A late bout of selling caused the local market to close below the psychological support level of 3,400 yesterday.
The Straits Times Index (STI) dropped 20.3 points or 0.6 per cent to 3,395.3.
Turnover stood at $934 million with 1.2 billion shares traded, below the daily average of some $1.2 billion earlier this week.
Shares were in negative territory for most of the trading session, but were limited in their declines until the final minutes of trade when the benchmark index ended at the intra-day low.
A combination of downbeat global economic developments and disappointing corporate earnings led to the fall.
China announced at the start of its annual National People's Congress yesterday that it would lower its economic growth target to 7 per cent, down from 7.5 per cent previously.
In the United States, jobs data released on Wednesday from payroll company ADP showed 212,000 private jobs were added last month, below expectations for a rise of 220,000, sparking fears that this could be a harbinger for the monthly jobs report due later today.
"It was really the macroeconomic factors that weighed down the market, which was already weaker initially because of the US jobs figures," said remisier Alvin Yong.
"There was also disappointment over the China announcement for a slower economy, so it seems to be a case of the market moving two steps forward and one step back recently."
Investors also stayed on the sidelines ahead of details to be released by the European Central Bank's quantitative easing programme.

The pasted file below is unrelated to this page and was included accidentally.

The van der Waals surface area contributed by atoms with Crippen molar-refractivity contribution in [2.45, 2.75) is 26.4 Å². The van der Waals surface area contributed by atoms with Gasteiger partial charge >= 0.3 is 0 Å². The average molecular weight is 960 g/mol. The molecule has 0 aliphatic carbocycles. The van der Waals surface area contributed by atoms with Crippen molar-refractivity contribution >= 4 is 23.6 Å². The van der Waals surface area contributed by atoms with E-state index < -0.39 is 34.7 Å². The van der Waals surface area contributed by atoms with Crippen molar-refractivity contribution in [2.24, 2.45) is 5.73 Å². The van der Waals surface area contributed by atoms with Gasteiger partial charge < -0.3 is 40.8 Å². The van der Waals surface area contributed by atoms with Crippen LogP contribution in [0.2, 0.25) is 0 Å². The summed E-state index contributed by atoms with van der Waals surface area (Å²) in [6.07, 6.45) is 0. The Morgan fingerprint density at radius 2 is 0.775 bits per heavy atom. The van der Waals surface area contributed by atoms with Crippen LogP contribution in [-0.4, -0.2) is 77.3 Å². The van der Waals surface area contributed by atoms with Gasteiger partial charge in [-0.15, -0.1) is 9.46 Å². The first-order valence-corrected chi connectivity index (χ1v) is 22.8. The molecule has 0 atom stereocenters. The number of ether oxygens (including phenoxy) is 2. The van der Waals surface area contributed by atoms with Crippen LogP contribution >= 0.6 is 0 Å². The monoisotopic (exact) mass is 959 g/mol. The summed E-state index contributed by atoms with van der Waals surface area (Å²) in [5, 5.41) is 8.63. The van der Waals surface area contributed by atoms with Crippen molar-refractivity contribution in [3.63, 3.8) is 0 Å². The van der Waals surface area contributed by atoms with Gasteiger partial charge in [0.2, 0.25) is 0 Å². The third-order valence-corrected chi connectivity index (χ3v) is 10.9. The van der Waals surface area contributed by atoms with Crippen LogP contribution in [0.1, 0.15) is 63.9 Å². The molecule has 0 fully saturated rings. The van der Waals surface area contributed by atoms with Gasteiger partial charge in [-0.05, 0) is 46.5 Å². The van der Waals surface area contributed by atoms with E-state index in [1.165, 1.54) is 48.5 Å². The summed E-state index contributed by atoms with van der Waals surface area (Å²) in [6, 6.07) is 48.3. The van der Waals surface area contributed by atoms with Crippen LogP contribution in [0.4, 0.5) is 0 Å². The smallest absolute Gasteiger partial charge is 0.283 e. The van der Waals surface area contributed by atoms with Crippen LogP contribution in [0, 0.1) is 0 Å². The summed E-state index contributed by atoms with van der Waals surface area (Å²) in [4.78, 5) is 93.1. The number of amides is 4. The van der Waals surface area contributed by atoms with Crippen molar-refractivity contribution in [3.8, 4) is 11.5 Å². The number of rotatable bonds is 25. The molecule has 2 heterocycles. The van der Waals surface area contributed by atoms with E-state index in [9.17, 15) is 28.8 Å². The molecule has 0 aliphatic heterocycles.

The 30 STI constituent stocks remained unchanged following a quarterly review, said Singapore Press Holdings, the Singapore Exchange and the FTSE Group.
And it was the usual suspects that affected the STI, with large swings from the Jardine group of companies.
Jardine Matheson was the top loser, down US$1.10 to US$64.54 while Jardine Strategic was next in line as it lost 43 US cents to US$35.10.
Both companies reported their earnings after markets closed. Jardine Strategic's full-year underlying profit was unchanged from a year ago at US$1.6 billion while Jardine Matheson's full-year underlying profit rose by just 2 per cent to US$1.5 billion.
Telco Singtel was another major contributor to the STI's decline, as it lost five cents to $4.11.
Commodities firm Noble stayed in the spotlight. It rose half a cent to $1.005 despite Iceberg Research - which has criticised Noble's accounting methods - saying it would issue a third note.
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